One area the game does fall down on, though, is the large maneuverable maps of the previous game are largely absent. The maps are still fairly large and you have maneuverability in them but there's a lot of tunnels, restricted fighting zones, and places where you have to fight to move onto the next level rather than simply run past it. Still, there's are many memorable set pieces throughout the storyline. Also, the combat is still immensely fun with it never less than joy to gun down Covenant forces.

The Arbiter is the main character for roughly half the missions.
    The ability to play the Arbiter was a surprise for many in the initial release but was something I found to be a welcome change from playing Master Chief. While they play largely identically, the Arbiter has a cloaking shield and has an entirely different feel in terms of storytelling. Keith David does a great job of evoking a honorable but misguided warrior who is slowly coming to realize he's nothing more than a pawn of the Prophets.

    Halo 2 is a lot more vehicle focused than Halo: Combat Evolved with the addition of tanks as well as more maps devoted to vehicular combat. I'm particularly fond of the Metropolis level, which ends in a ground battle that takes Master Chief onto a gigantic mechanical spider. As John Peters knows, anything is improved by the addition of a giant spider. I also was very fond of the section taking place on the Delta Halo ring which includes numerous ruined temples and flying platforms.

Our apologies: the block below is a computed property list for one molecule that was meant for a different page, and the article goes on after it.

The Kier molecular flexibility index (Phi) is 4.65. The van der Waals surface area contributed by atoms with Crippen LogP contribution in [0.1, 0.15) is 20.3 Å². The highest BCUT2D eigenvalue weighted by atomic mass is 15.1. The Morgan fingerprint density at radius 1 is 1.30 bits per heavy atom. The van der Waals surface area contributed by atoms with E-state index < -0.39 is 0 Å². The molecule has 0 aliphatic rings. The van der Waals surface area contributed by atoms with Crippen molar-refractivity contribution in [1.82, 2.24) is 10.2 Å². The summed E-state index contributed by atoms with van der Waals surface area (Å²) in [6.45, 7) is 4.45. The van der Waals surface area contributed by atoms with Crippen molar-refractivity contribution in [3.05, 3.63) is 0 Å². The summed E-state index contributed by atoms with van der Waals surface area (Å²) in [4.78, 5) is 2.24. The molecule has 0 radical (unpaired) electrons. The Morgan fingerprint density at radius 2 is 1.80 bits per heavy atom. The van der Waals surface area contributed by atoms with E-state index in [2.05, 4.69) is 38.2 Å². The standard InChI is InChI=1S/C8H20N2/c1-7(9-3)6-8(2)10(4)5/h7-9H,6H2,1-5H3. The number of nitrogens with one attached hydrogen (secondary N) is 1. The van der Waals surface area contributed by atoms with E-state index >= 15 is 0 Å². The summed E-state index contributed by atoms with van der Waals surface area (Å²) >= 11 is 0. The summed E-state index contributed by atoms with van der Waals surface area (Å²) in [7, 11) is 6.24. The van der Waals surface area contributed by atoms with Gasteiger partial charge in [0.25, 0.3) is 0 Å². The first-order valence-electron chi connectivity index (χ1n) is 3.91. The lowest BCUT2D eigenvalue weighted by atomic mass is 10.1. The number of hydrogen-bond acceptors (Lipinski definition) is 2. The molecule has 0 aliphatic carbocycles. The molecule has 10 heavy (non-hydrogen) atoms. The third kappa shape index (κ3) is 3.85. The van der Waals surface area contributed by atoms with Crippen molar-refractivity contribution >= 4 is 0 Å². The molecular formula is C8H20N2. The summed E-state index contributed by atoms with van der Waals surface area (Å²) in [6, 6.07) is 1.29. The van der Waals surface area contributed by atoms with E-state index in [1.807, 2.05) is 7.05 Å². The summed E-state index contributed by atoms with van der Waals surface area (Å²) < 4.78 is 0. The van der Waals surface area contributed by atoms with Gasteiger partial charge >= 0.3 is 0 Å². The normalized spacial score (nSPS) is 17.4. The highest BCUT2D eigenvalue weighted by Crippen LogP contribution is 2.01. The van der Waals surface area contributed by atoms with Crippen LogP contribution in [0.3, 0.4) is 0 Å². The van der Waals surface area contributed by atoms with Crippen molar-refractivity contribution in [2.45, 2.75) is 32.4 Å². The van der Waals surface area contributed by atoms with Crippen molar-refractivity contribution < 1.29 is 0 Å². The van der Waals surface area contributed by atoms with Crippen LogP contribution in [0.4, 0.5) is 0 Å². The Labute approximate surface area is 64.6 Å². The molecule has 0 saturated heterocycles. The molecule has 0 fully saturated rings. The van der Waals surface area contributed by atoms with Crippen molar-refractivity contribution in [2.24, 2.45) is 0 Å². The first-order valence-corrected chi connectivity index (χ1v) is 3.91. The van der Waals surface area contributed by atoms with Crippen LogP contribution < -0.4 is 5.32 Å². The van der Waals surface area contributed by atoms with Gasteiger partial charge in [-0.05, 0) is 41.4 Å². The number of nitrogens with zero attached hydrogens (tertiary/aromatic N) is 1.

I enjoy Miranda Keyes and think she's an excellent replacement for her father.
    Characters Miranda Keyes, the Arbiter, the Prophet of Regret, and Lord Hood help round out the returning cast of Sergeant Johnson, Cortana, and Master Chief. We also get a new player personifying the flood in the Gravemind. Their personalities aren't particularly deep but they don't have to be as, like Star Wars, their archetypes allow you to feel in the blanks of their personalities without stopping to give them scenes devoted to expanding on their characters.

    There's a couple of more flaws which I need to address. First of all, in addition to the issue of the maps not allowing as much maneuverability or tactics, they change the overpowered pistols from the previous game into something almost useless. This is compensated for, partially, by the fact it can be dual-wielded now but I still disliked this strongly. 

    Then there's the ending.

 I think Cortana's redesign for this game is my favorite.